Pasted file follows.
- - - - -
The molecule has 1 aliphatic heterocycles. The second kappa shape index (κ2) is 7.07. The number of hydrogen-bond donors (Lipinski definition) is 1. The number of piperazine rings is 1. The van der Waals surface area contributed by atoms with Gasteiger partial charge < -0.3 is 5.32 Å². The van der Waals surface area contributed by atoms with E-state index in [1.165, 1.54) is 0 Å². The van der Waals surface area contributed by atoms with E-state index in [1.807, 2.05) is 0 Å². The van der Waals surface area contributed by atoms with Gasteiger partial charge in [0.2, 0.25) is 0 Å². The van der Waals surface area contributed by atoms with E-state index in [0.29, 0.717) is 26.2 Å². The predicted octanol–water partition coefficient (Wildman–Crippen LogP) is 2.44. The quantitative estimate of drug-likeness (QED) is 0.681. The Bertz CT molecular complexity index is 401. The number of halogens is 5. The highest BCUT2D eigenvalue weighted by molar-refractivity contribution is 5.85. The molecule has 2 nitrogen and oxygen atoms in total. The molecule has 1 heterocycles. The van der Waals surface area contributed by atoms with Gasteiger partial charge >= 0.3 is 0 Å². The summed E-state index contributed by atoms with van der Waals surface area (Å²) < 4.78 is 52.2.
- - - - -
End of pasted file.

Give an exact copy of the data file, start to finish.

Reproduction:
The molecule has 1 aliphatic heterocycles. The second kappa shape index (κ2) is 7.07. The number of hydrogen-bond donors (Lipinski definition) is 1. The number of piperazine rings is 1. The van der Waals surface area contributed by atoms with Gasteiger partial charge < -0.3 is 5.32 Å². The van der Waals surface area contributed by atoms with E-state index in [1.165, 1.54) is 0 Å². The van der Waals surface area contributed by atoms with E-state index in [1.807, 2.05) is 0 Å². The van der Waals surface area contributed by atoms with Gasteiger partial charge in [0.2, 0.25) is 0 Å². The van der Waals surface area contributed by atoms with E-state index in [0.29, 0.717) is 26.2 Å². The predicted octanol–water partition coefficient (Wildman–Crippen LogP) is 2.44. The quantitative estimate of drug-likeness (QED) is 0.681. The Bertz CT molecular complexity index is 401. The number of halogens is 5. The highest BCUT2D eigenvalue weighted by molar-refractivity contribution is 5.85. The molecule has 2 nitrogen and oxygen atoms in total. The molecule has 1 heterocycles. The van der Waals surface area contributed by atoms with Gasteiger partial charge >= 0.3 is 0 Å². The summed E-state index contributed by atoms with van der Waals surface area (Å²) < 4.78 is 52.2.